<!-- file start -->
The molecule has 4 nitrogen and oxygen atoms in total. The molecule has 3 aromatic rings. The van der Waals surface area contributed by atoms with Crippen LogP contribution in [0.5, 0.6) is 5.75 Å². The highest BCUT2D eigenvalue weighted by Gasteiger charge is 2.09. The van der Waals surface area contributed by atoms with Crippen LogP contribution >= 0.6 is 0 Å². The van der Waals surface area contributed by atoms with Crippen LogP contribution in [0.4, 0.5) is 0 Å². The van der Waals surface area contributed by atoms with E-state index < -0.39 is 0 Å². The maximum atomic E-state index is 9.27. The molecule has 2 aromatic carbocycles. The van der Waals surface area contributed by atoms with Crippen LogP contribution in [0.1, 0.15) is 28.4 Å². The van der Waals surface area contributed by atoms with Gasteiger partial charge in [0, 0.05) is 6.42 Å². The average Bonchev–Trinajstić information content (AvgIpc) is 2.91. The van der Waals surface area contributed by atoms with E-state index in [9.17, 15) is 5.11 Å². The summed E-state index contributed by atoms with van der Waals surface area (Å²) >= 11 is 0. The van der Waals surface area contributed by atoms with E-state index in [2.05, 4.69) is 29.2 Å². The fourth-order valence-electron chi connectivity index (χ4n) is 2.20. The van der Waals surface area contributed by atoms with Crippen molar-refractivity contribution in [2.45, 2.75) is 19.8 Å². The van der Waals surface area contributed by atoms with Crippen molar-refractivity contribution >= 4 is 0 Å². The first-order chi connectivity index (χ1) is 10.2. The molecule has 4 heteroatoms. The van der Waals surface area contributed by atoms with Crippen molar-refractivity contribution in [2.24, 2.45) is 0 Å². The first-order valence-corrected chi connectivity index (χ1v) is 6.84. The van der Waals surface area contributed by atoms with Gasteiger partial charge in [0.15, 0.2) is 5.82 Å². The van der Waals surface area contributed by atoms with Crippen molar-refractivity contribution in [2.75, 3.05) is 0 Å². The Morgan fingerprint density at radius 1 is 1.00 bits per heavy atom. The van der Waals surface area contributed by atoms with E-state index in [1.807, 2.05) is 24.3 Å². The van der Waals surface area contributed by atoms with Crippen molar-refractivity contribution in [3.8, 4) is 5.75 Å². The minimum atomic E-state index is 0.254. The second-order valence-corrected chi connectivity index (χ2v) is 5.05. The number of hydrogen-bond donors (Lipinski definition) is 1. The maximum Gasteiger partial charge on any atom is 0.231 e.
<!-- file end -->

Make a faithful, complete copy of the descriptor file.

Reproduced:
The molecule has 4 nitrogen and oxygen atoms in total. The molecule has 3 aromatic rings. The van der Waals surface area contributed by atoms with Crippen LogP contribution in [0.5, 0.6) is 5.75 Å². The highest BCUT2D eigenvalue weighted by Gasteiger charge is 2.09. The van der Waals surface area contributed by atoms with Crippen LogP contribution >= 0.6 is 0 Å². The van der Waals surface area contributed by atoms with Crippen LogP contribution in [0.4, 0.5) is 0 Å². The van der Waals surface area contributed by atoms with E-state index < -0.39 is 0 Å². The maximum atomic E-state index is 9.27. The molecule has 2 aromatic carbocycles. The van der Waals surface area contributed by atoms with Crippen LogP contribution in [0.1, 0.15) is 28.4 Å². The van der Waals surface area contributed by atoms with Gasteiger partial charge in [0, 0.05) is 6.42 Å². The average Bonchev–Trinajstić information content (AvgIpc) is 2.91. The van der Waals surface area contributed by atoms with E-state index in [9.17, 15) is 5.11 Å². The summed E-state index contributed by atoms with van der Waals surface area (Å²) >= 11 is 0. The van der Waals surface area contributed by atoms with E-state index in [2.05, 4.69) is 29.2 Å². The fourth-order valence-electron chi connectivity index (χ4n) is 2.20. The van der Waals surface area contributed by atoms with Crippen molar-refractivity contribution in [2.45, 2.75) is 19.8 Å². The van der Waals surface area contributed by atoms with Crippen molar-refractivity contribution >= 4 is 0 Å². The first-order chi connectivity index (χ1) is 10.2. The molecule has 4 heteroatoms. The van der Waals surface area contributed by atoms with Crippen molar-refractivity contribution in [2.24, 2.45) is 0 Å². The first-order valence-corrected chi connectivity index (χ1v) is 6.84. The van der Waals surface area contributed by atoms with Gasteiger partial charge in [0.15, 0.2) is 5.82 Å². The van der Waals surface area contributed by atoms with Crippen molar-refractivity contribution in [2.75, 3.05) is 0 Å². The Morgan fingerprint density at radius 1 is 1.00 bits per heavy atom. The van der Waals surface area contributed by atoms with E-state index in [1.807, 2.05) is 24.3 Å². The van der Waals surface area contributed by atoms with Crippen molar-refractivity contribution in [3.8, 4) is 5.75 Å². The minimum atomic E-state index is 0.254. The second-order valence-corrected chi connectivity index (χ2v) is 5.05. The number of hydrogen-bond donors (Lipinski definition) is 1. The maximum Gasteiger partial charge on any atom is 0.231 e.